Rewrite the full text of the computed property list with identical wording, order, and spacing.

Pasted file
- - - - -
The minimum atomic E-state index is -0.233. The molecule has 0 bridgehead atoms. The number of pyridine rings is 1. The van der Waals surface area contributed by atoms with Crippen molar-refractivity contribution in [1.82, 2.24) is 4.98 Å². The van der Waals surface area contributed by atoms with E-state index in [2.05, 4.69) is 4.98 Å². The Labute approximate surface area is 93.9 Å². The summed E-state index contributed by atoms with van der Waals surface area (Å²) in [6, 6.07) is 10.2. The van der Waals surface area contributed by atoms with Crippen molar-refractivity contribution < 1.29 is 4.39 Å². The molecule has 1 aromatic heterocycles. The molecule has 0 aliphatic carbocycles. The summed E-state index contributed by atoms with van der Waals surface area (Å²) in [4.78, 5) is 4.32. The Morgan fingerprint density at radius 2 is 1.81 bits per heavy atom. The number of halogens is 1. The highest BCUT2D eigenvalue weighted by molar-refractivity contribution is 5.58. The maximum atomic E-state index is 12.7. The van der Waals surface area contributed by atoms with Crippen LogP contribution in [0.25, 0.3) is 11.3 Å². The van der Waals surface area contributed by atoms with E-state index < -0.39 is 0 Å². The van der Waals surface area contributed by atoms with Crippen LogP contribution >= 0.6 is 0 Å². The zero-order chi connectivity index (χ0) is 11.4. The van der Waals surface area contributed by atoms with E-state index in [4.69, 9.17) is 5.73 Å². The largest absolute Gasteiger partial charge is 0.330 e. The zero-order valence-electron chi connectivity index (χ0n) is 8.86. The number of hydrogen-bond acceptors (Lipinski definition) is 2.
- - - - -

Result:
The minimum atomic E-state index is -0.233. The molecule has 0 bridgehead atoms. The number of pyridine rings is 1. The van der Waals surface area contributed by atoms with Crippen molar-refractivity contribution in [1.82, 2.24) is 4.98 Å². The van der Waals surface area contributed by atoms with E-state index in [2.05, 4.69) is 4.98 Å². The Labute approximate surface area is 93.9 Å². The summed E-state index contributed by atoms with van der Waals surface area (Å²) in [6, 6.07) is 10.2. The van der Waals surface area contributed by atoms with Crippen molar-refractivity contribution < 1.29 is 4.39 Å². The molecule has 1 aromatic heterocycles. The molecule has 0 aliphatic carbocycles. The summed E-state index contributed by atoms with van der Waals surface area (Å²) in [4.78, 5) is 4.32. The Morgan fingerprint density at radius 2 is 1.81 bits per heavy atom. The number of halogens is 1. The highest BCUT2D eigenvalue weighted by molar-refractivity contribution is 5.58. The maximum atomic E-state index is 12.7. The van der Waals surface area contributed by atoms with Crippen LogP contribution in [0.25, 0.3) is 11.3 Å². The van der Waals surface area contributed by atoms with E-state index < -0.39 is 0 Å². The van der Waals surface area contributed by atoms with Crippen LogP contribution >= 0.6 is 0 Å². The zero-order chi connectivity index (χ0) is 11.4. The van der Waals surface area contributed by atoms with E-state index in [4.69, 9.17) is 5.73 Å². The largest absolute Gasteiger partial charge is 0.330 e. The zero-order valence-electron chi connectivity index (χ0n) is 8.86. The number of hydrogen-bond acceptors (Lipinski definition) is 2.